Although Pride & Prejudice has a few flaws and isn't the most intellectual novel of all time, it's an enjoyable and witty read that reveals many c...moreAlthough Pride & Prejudice has a few flaws and isn't the most intellectual novel of all time, it's an enjoyable and witty read that reveals many customs of the time period. The book is occasionally shallow, true, but the characters are entertaining and the plot memorable - which is all that really matters, right? Jane Austen is a master of sarcasm, and each character has at least one humorous moment. This book made me laugh aloud. The two central characters, Lizzy Bennet and Mister Darcy, create the epitome of a love/hate relationship, and it's hilarious watching the pair interact. I'm not a fan of romances, but Pride & Prejudice did a fine job of warming my heart and the novel has a special place on my shelf.(less)
I really wanted to like this book. I think my low opinion is partially my fault, because I drove into the story...more* * REVIEW CONTAINS SLIGHT SPOILERS * *
I really wanted to like this book. I think my low opinion is partially my fault, because I drove into the story with high expectations due to rave reviews. I need to learn not to do that.
The beginning of this novel was excellent. A Ivy League dropout, who formerly studied to be a vet, runs away and joins the circus. The time period? The Depression and Prohibition America - a historical era of uncertainty and chaos. I was looking for an intriguing tale of a college youth thrust into an unfamiliar world, along with a dose of touching animal stories. What I got was a romance. Pure and simple.
A major issue in this novel is the characterization. The characters, with the exception of Walter (aka Kinko) and his dear Queenie, were flat and predictable. Marlena and August bothered me the most - Marlena being beautiful and kind and boring, and August being a cruel husband due to his mental illness. Besides the hackneyed stereotype of the mentally ill being violent, August's schizophrenia appeared to be a plot device to bring Jacob and Marlena together without making them look like bad people for cheating. I didn't buy it for half a second. I think the affair would've been much more interesting if August was...well, basically a normal husband who was maybe a little too obsessed with his own accomplishments.
The romance between Jacob and Marlena made me yawn. While Jacob was a fairly developed character, Marlena was the epitome of a side-female love interest: gorgeous with little beneath the surface. Barbara, the "cooch girl", had more depth than her. If Marlena were developed further (and if she had a flaw or two), I could buy their love story. And hey, maybe one day I'll appreciate where the characters ended up. Today is not that day. On a similar note, I've heard some people complain about the sex scenes, and while the descriptions are a bit odd, I had no problem with there being sex in the book. The setting is a circus, there is booze everywhere, and sex is gonna happen.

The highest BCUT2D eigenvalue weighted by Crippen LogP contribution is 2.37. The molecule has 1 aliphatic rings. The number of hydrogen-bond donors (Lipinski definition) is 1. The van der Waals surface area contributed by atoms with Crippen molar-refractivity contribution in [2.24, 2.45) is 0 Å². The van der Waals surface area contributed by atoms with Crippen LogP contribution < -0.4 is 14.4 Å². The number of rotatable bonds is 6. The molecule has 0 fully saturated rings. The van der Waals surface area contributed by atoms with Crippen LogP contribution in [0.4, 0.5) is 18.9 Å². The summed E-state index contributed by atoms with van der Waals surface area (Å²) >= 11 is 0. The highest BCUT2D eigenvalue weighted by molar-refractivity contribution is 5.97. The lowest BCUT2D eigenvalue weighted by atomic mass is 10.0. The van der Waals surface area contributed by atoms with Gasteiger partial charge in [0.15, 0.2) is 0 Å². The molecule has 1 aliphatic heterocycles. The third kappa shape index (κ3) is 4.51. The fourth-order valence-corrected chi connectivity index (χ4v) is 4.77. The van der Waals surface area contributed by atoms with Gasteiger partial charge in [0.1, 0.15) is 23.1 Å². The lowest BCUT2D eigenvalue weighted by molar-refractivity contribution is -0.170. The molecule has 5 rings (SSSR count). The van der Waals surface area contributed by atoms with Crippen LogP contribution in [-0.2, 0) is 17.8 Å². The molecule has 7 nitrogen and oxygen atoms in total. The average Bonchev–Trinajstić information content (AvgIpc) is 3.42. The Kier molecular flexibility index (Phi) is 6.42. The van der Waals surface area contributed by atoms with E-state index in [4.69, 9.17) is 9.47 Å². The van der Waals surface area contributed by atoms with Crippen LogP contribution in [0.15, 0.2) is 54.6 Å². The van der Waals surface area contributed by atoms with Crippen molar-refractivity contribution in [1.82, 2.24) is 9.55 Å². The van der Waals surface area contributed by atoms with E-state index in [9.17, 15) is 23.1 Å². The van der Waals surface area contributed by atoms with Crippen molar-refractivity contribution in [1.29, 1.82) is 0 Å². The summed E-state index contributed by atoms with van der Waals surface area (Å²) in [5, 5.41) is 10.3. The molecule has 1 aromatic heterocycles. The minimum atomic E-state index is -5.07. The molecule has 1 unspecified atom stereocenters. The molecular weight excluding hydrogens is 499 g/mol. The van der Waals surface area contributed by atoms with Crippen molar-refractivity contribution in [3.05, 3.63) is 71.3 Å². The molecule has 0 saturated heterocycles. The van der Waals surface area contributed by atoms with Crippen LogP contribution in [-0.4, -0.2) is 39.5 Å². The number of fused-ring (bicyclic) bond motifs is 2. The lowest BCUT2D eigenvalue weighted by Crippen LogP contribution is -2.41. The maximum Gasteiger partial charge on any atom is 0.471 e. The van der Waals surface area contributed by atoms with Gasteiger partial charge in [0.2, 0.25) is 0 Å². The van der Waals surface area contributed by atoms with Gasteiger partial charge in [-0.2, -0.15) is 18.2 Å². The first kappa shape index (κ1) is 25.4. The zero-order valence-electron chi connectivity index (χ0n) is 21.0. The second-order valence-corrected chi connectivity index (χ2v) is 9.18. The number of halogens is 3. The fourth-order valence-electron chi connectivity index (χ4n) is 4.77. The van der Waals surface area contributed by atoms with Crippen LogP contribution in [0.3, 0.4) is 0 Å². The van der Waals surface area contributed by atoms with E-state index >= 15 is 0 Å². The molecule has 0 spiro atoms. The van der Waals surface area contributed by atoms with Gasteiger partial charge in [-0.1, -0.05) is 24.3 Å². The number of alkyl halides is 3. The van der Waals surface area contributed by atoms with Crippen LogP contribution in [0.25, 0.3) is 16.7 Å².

Again - I think I went into this novel with high expectations and if I'm getting the wrong idea or whatever, that's my own doing. I'll probably pick it up again in the future to see if I think differently then.(less)
Like many other readers here, I saw the movie-version first and enjoyed it better. Kitty and Walter were far more sympathetic and developed than their...moreLike many other readers here, I saw the movie-version first and enjoyed it better. Kitty and Walter were far more sympathetic and developed than their book counterparts. In the book's opening, I felt nothing except loathing for the central character (Kitty) and then only a small dose of empathy toward her at the book's conclusion, mostly due to her failings in Hong Kong with Townscend which made her "transformation" seem temporary. I know many of my fellow readers are quite romantic (at least that's the vibe I get :)), and enjoyed the movie better because the love between Walter and Kitty was mutual. Although I DEFINITELY preferred the relationship in the movie, I could've respected the unrequited love within the novel if it were presented more clearly (re: with more interaction between Kitty and Walter after they depart from Hong Kong along with Walter's character being more developed).
That all being said, I do not regret reading this novel. The setting (1920s China) was EXTREMELY interesting, and I particularly enjoyed the bits about the nuns' convent. The Mother Superior was certainly a compelling character, and I loved learning about her privileged life in France before she went to China. The book is also an easy read - not too difficult to follow but not completely bland either. The author's ability to move between time-frames was very skillful too.(less)
I cannot believe I wasted three days reading this book. I knew about the Twilight's plot before I started reading and wasn't impressed, but a lot of m...moreI cannot believe I wasted three days reading this book. I knew about the Twilight's plot before I started reading and wasn't impressed, but a lot of my friends liked the book and I figured I'd give it a shot. I mean, why say you hate something if you haven't read it?
Well. I've read it and I'm still not impressed. It's basically 498 pages that describe Bella's clumsiness and dependency and Edward's beautiful eyes. Also? You'd think that after 498 pages I could believe their love, but I didn't. It was so forced and the dialogue was cheesy ('Do I dazzle you?' Come on. Really? Dear Lord...). I could rant forever about how the author treated vampires and romance, but it's all been said already and a lot of the other one-star reviews can phrase the displeasure better than I can.
The sad thing is? SMeyer CAN tell a story. I would've loved to hear more about the Cullens themselves, especially Carlisle and Alice, but the bad overshadowed the good.